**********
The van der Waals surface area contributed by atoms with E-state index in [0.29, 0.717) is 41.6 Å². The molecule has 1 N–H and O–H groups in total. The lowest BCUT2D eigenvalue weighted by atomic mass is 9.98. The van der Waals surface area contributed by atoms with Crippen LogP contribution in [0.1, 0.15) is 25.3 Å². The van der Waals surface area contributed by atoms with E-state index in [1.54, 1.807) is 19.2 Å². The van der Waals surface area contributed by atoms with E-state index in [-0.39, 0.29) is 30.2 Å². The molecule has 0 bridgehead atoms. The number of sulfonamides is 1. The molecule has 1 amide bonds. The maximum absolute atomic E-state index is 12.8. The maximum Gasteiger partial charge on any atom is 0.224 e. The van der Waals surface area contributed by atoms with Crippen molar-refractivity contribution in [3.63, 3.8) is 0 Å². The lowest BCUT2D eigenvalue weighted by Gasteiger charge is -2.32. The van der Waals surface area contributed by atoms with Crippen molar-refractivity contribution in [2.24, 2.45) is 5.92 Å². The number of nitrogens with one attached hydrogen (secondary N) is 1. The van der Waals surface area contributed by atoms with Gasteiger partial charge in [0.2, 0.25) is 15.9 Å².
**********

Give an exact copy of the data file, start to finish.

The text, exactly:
The van der Waals surface area contributed by atoms with E-state index in [0.29, 0.717) is 41.6 Å². The molecule has 1 N–H and O–H groups in total. The lowest BCUT2D eigenvalue weighted by atomic mass is 9.98. The van der Waals surface area contributed by atoms with Crippen LogP contribution in [0.1, 0.15) is 25.3 Å². The van der Waals surface area contributed by atoms with E-state index in [1.54, 1.807) is 19.2 Å². The van der Waals surface area contributed by atoms with E-state index in [-0.39, 0.29) is 30.2 Å². The molecule has 0 bridgehead atoms. The number of sulfonamides is 1. The molecule has 1 amide bonds. The maximum absolute atomic E-state index is 12.8. The maximum Gasteiger partial charge on any atom is 0.224 e. The van der Waals surface area contributed by atoms with Crippen molar-refractivity contribution in [3.63, 3.8) is 0 Å². The lowest BCUT2D eigenvalue weighted by Gasteiger charge is -2.32. The van der Waals surface area contributed by atoms with Crippen molar-refractivity contribution in [2.24, 2.45) is 5.92 Å². The number of nitrogens with one attached hydrogen (secondary N) is 1. The van der Waals surface area contributed by atoms with Gasteiger partial charge in [0.2, 0.25) is 15.9 Å².